Mining Industry (Ferrous & Non Ferrous) Outlook: Factors including population growth, urbanization in the Asian countries and the increasing requirements of the developed countries have led to increased demand for minerals and metals. The metals & mining industry addresses this ever-rising demand. The metal industry is divided into two broad parts: ferrous (steel, iron and alloys of iron ) and non-ferrous (metals that do not contain an appreciable amount of iron such as aluminum, copper, lead, nickel, tin, titanium and zinc, and alloys like brass). (Read: 3 ETF Winners from No Taper Shocker)
The Mining-Ferrous & Non Ferrous industry has historically been highly cyclical and is highly susceptible to economic conditions. This is particularly due to the cyclical nature of its main customers: the automotive, construction, machinery and equipment industries. The industry has been facing challenges off late due to fall in commodity prices. Lingering Euro-zone sovereign debt crisis, economic stagnation or slow growth in developed economies and a cooling of emerging market economies have taken a toll on the industry.
To maintain their margins in the falling commodity prices scenario, mining companies have stayed afloat by curtailing production, aggressively cutting costs, and abandoning or postponing expansion plans. These companies are reviewing their portfolios to identify underperforming assets and shut down or divest these high cost and non-core assets. Industry consolidation, automation technology, owner-operated mines and investment in energy assets are some steps that the companies are taking to mitigate the impact of rising costs.
Cost inflation in the sector is expected to remain a headwind for metal and mining companies over the next several years, driven by a number of factors viz. labor, energy, ore grades, currencies, supply constraints and taxes. Persistent recessionary conditions in Europe will have residual effects in other parts of globe. This synchronized global economic slowdown is the biggest headwind for the metals space at present.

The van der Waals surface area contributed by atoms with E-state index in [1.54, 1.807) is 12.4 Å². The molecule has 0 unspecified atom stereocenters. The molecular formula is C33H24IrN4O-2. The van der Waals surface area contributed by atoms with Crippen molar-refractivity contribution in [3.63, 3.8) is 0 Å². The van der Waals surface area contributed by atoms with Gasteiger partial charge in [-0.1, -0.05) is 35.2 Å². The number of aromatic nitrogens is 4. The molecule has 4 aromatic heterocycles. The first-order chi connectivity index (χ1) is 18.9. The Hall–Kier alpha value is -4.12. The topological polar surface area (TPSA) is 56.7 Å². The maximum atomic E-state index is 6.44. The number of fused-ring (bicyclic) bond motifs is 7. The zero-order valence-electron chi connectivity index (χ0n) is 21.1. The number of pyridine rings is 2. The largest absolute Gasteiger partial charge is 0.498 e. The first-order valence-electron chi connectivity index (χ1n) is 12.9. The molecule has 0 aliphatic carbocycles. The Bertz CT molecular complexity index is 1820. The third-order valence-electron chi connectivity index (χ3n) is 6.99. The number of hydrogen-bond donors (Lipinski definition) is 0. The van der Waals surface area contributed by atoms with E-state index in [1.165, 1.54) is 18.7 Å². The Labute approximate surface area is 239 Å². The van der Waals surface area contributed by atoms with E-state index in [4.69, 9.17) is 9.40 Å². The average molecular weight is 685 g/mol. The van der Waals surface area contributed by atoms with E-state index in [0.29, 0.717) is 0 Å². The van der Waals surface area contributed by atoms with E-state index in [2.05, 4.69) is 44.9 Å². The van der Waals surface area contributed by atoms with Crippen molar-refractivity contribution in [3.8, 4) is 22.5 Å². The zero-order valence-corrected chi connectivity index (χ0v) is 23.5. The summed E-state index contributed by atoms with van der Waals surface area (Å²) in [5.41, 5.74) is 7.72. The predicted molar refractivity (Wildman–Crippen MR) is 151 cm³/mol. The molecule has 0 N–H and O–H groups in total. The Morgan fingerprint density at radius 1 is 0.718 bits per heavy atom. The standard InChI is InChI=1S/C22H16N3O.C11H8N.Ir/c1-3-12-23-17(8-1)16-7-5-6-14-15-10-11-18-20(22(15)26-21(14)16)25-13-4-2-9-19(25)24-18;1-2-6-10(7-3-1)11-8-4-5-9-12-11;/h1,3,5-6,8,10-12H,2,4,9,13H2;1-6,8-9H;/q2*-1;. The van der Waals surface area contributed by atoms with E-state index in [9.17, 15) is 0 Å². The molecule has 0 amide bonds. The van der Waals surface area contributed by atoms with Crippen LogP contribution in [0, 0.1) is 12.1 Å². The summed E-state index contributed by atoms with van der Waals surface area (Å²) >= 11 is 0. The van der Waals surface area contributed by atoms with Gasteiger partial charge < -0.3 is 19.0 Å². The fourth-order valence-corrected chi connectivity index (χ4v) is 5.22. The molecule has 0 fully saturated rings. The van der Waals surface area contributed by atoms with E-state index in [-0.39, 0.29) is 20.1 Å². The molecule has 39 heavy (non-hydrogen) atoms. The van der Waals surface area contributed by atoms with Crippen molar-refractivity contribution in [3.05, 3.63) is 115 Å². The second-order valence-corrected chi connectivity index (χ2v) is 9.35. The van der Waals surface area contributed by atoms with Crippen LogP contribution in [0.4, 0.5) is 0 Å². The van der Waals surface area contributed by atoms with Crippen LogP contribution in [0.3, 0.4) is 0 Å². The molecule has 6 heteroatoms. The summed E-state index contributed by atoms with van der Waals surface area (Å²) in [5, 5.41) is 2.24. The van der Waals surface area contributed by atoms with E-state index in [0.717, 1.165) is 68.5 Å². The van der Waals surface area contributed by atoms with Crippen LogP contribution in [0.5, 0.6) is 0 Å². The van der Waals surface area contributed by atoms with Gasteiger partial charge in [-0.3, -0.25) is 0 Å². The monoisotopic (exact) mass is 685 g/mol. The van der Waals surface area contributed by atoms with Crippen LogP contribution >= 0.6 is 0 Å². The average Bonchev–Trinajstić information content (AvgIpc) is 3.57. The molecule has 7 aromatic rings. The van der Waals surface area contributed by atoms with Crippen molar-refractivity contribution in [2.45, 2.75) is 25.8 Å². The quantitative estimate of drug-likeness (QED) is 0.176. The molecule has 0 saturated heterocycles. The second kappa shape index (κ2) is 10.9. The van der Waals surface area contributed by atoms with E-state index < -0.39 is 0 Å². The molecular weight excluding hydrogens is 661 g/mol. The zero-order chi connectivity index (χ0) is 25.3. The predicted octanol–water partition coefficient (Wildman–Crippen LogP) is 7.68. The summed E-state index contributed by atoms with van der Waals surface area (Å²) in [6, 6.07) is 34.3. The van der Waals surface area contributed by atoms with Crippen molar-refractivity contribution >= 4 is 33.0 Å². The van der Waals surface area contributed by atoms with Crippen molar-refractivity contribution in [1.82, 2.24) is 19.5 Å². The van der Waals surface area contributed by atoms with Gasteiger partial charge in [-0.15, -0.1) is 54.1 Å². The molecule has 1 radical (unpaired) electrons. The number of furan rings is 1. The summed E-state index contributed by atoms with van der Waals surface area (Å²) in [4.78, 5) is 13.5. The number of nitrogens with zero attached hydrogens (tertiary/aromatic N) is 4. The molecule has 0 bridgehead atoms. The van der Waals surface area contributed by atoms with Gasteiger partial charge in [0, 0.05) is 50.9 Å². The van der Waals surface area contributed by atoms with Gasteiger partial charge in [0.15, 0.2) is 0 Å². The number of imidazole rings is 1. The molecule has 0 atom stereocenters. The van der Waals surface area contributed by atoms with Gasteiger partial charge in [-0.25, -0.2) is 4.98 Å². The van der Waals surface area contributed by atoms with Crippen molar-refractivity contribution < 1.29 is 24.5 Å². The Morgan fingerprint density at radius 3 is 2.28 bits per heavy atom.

However, the long-term picture remains a lot more promising for the mining industry on the back of ongoing industrialization in China, India and in other developing economies. Growth in the United States will be supported by strong momentum in the auto sector and recovery in construction markets. The auto sector will not only trigger demand for steel but will also boost demand for aluminum as the automobile market is becoming increasingly aluminum-intensive, benefiting from its recyclability and light-weight properties. However, the Euro-zone crisis remains an overhang.
ETFs to Tap the Sector
An ETF approach can help to spread out assets among a variety of companies and reduce company-specific risk at a very low cost. There are currently two ETFs available to play this sector. (See: All Materials ETFs)
SPDR S&P Metals & Mining (XME)
Launched in Jun 2006, XME seeks to replicate the S&P Metals and Mining Select Industry Index. The S&P Metals & Mining Select Industry Index represents the metals and mining sub-industry portion of the S&P Total Market Index.
With AUM of $619 million, XME is the largest and most popular fund in the metals and mining space. It has a trading volume of roughly 3.3 million shares a day, suggesting little or no extra cost in the form of bid/ask spreads. The ETF is a low-cost choice, charging a net expense ratio of 35 basis points a year, while the dividend yield is 1.67% currently.
The fund currently holds 40 stocks in its basket, with a concentrated focus on small caps with large caps making up about 9% of assets. It puts only 33.8% of assets in the top 10 holdings with weightage of around 3% each. From a commodities perspective, the product is heavily weighted toward steel with 36% sector weightage, followed by diversified metal and mining (21%), coal and consumable fuels (17%), precious metals (11%), gold (8%), and aluminum (7%).